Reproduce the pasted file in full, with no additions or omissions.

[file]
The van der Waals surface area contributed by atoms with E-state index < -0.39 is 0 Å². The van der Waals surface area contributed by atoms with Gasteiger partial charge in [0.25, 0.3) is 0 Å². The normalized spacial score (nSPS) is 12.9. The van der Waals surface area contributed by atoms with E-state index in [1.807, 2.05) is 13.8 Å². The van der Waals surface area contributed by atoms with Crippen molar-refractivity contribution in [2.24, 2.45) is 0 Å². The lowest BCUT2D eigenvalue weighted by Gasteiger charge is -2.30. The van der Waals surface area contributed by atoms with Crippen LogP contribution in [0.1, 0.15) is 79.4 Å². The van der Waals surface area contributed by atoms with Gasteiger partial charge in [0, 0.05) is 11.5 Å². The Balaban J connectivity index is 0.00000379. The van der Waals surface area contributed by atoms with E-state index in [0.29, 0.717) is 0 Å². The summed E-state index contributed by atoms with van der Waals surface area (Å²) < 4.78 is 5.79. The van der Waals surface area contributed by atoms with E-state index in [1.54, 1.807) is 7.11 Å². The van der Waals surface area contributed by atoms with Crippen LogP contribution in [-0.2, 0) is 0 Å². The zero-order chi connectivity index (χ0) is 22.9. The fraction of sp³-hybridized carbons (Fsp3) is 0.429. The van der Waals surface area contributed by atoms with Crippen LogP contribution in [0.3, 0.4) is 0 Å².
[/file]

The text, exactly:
The van der Waals surface area contributed by atoms with E-state index < -0.39 is 0 Å². The van der Waals surface area contributed by atoms with Gasteiger partial charge in [0.25, 0.3) is 0 Å². The normalized spacial score (nSPS) is 12.9. The van der Waals surface area contributed by atoms with E-state index in [1.807, 2.05) is 13.8 Å². The van der Waals surface area contributed by atoms with Crippen molar-refractivity contribution in [2.24, 2.45) is 0 Å². The lowest BCUT2D eigenvalue weighted by Gasteiger charge is -2.30. The van der Waals surface area contributed by atoms with Crippen LogP contribution in [0.1, 0.15) is 79.4 Å². The van der Waals surface area contributed by atoms with Gasteiger partial charge in [0, 0.05) is 11.5 Å². The Balaban J connectivity index is 0.00000379. The van der Waals surface area contributed by atoms with E-state index in [0.29, 0.717) is 0 Å². The summed E-state index contributed by atoms with van der Waals surface area (Å²) < 4.78 is 5.79. The van der Waals surface area contributed by atoms with E-state index in [1.54, 1.807) is 7.11 Å². The van der Waals surface area contributed by atoms with Crippen LogP contribution in [-0.2, 0) is 0 Å². The zero-order chi connectivity index (χ0) is 22.9. The fraction of sp³-hybridized carbons (Fsp3) is 0.429. The van der Waals surface area contributed by atoms with Crippen LogP contribution in [0.3, 0.4) is 0 Å².